After much research and time, the painting was finally proven real and valued at one billion pounds. Three collectors have shown interest in buying the painting. A financial representative who worked with J.K. Rowling and Princess Diana had been connecting with billionaires. You would wonder who would have this kind of money. There are people out there who do, as there are three interested buyers. Like all the stories that become adventures, this story will continue to unfold because of the willingness to push through fear and develop the courage that opens the doors to these adventures. 


I need to be productive and feel a sense of accomplishment. COVID was impeding my ability to grow my business. I couldn’t offer Kids 4 Kids after-school programs; I no longer performed in schools or toured Canada and the UK. I needed to fight forward. I decided to produce a leadership and anti-bullying video, finish two ebooks and develop a new website for my presentations. It was a risk, as the cost for this project would be close to thirty thousand dollars. I contacted my friend, Adam, who owns Atomic Spark and got the ball rolling. I got Sarah Blackwood from the band Walk Off the Earth and Rick Campanelli from ET Canada involved in the project. I contacted a company called Design Thinking to create my website. They knew my friend Adam from Atomic Spark.  Adam knew the Red Green Show producer, who joined the team as a consultant. The team was formed.

We filmed the videos at the Sanderson Centre in Brantford and my camp in Burlington. I was fortunate to have footage from a presentation I did at a school in Brantford before COVID-19. The videos turned out great, as did the website. I was also happy to have finished the e-books. I was ready to present my leadership anti-bullying presentations, with additional resources available for schools.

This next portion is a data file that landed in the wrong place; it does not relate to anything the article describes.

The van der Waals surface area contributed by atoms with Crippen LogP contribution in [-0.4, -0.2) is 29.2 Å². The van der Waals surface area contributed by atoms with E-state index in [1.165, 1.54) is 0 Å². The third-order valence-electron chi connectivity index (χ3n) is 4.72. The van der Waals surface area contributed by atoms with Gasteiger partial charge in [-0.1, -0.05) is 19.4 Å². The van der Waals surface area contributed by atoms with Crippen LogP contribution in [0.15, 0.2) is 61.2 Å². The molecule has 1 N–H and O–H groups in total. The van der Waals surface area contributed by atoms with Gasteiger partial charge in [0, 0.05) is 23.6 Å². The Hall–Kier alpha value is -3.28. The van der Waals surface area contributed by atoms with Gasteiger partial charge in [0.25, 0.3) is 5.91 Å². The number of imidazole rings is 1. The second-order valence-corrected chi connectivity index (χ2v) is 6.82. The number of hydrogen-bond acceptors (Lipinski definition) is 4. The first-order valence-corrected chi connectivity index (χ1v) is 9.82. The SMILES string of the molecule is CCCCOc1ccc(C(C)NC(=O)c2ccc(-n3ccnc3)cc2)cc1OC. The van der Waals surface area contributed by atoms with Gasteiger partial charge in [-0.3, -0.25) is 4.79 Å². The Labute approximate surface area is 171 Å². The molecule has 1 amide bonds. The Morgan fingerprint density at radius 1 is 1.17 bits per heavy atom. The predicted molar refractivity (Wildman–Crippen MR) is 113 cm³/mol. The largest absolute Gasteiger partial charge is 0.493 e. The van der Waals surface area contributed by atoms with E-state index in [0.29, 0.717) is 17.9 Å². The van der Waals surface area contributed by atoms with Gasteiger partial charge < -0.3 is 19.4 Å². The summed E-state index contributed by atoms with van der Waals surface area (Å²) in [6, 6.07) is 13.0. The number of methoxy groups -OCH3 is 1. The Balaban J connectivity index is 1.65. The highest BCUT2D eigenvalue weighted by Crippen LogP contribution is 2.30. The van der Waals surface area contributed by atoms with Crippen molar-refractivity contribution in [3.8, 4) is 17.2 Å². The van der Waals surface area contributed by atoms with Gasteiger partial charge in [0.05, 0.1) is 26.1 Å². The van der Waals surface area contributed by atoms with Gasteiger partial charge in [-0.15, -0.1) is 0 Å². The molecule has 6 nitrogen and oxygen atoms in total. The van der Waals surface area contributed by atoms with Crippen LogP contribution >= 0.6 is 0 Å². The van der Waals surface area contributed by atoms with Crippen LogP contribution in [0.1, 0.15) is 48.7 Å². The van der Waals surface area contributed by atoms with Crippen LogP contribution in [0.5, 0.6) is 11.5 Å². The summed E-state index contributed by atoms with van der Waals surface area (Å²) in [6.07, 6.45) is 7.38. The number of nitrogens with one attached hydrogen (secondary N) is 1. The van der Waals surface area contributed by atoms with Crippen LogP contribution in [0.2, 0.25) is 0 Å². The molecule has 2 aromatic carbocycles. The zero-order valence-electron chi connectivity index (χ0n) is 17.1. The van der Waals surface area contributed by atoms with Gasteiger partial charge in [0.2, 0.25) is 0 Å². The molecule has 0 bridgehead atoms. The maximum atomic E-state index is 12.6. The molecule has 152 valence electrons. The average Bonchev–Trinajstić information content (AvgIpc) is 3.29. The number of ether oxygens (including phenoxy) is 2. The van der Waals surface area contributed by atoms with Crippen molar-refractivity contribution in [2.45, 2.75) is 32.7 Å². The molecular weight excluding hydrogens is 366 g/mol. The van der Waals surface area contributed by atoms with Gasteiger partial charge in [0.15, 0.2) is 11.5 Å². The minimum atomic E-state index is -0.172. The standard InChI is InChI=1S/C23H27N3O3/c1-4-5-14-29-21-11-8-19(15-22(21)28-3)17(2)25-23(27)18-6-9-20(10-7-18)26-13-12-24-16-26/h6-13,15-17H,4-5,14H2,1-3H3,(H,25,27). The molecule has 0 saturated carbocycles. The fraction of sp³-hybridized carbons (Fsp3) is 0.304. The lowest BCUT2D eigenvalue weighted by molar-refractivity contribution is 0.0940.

I wasn’t able to present at school, but how about virtually? I wasn’t sure how I would like this style of presentation. My shows are interactive, and I love meeting the students and teachers in person. What would it be like to present in front of a computer? I received several school requests for virtual presentations, so I tried it. My first presentation was at St. John Catholic School in Guelph, Ontario. I presented to students in kindergarten up to grade 8. I was surprised. It wasn’t as bad as I thought. Then, a school from just north of Calgary, Alberta, purchased my videos. The response was excellent. I did a presentation for a parent group in Burlington, then off to Vancouver to present at Alexander’s Academy and the Vancouver YMCA. The YMCA presentation was challenging as it was scheduled for 7:00 pm Vancouver time, 10:00 pm my time. I was talking until midnight. 

I have been learning about how to create an interactive virtual presentation. I have bought multiple cameras, green screens and video switchers. When everything returns to normal, I will still prefer to present face to face; however, virtual presentations will offer an alternative to flying to remote communities and open opportunities worldwide.